After quipping about the fantasies, he said “Sundara Kanda of Ramayana is a chapter where there is no presence or mention of Rama. Likewise, Virata Parva of Mahabharata is a chapter where there is no mention or presence of Krishna. These chapters are most appealing to the people for they have humanly activities without the presence of super natural power or the so-called avatars of super powers.”

Further he continued “Coming to your question, yes, Mahabharata can be showcased to children. Kids love fantasies and there is no better epics than Ramayana or Mahabharata to pick fantasies from. What and how we articulate the stories from Mahabharata or Ramayana to kids is a catalyst to their attitude building.”

He finished his class and went away saying he would take up Media laws in the next class. But his answers had disturbed my already existing thoughts on the topic. There was no better way for me to put them to rest than jotting them down on my diary here.

People like me, the one having grown into being a strong head, the one who is not easily convinced or influenced always are the dangerous kinds. Without hurting the sentiments of any or their believes, we are the people who neither completely accept the mythology as is, nor neglect it completely stating that they are just great literature works. We are the kinds stuck in-between questioning the mythological mentions by the tiny scientific knowledge that we have acquired. We are the kinds who appreciate Sita’s decision of not returning to Rama holding her self-dignity at a higher stature during those days when women were not even considered equal to men. We are the kinds who question what could be the kind of material used by pushpaka-vimana in those days that carried people in air without fuel? We are the kinds who question if Rohini was Balarama’s surrogate mother, and the concept of IVF existed then, why did the man kind struggle or why did polygamy come into existence for want of biological heirs?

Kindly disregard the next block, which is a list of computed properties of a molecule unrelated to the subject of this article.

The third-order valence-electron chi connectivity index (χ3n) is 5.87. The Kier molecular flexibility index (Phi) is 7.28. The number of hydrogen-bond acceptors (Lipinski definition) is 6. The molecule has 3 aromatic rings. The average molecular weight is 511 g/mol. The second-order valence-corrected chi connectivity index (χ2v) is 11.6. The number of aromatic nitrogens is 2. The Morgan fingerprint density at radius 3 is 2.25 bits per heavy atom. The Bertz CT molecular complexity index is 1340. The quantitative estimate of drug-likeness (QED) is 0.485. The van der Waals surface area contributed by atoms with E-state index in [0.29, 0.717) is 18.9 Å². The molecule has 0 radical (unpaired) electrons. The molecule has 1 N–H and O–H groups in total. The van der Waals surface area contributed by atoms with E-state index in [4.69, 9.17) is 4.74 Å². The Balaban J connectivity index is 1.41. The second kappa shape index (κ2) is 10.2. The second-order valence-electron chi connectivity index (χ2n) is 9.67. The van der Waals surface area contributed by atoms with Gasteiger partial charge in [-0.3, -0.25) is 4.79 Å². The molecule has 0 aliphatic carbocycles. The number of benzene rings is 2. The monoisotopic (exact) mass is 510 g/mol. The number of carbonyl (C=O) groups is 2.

Of course, there are people who take a stand point and say that Mahabharata and Ramayana are fictions or fact. So, it is always interesting to listen to people like Christopher Charles Doyle or Shatavadani Dr. Ganesh who have made their deep researches in the field. We being mediocre are always stuck. So, I would not take a stand as to whether Mahabharata and/or Ramayana were facts or just fictions. Without second thoughts there are carry aways from them for the life times. But rather I would like to stress the fact that even if it were to be just Mahakavyas, its incredible that people knew and fantasied the concepts like aircrafts, surrogacy, architecture of Indraprastha and so on….. Hats off to the imaginations that went wild then and are realities only now. Aren’t then Mahabharata and Ramayana the classic science fictions of those days if they are not facts?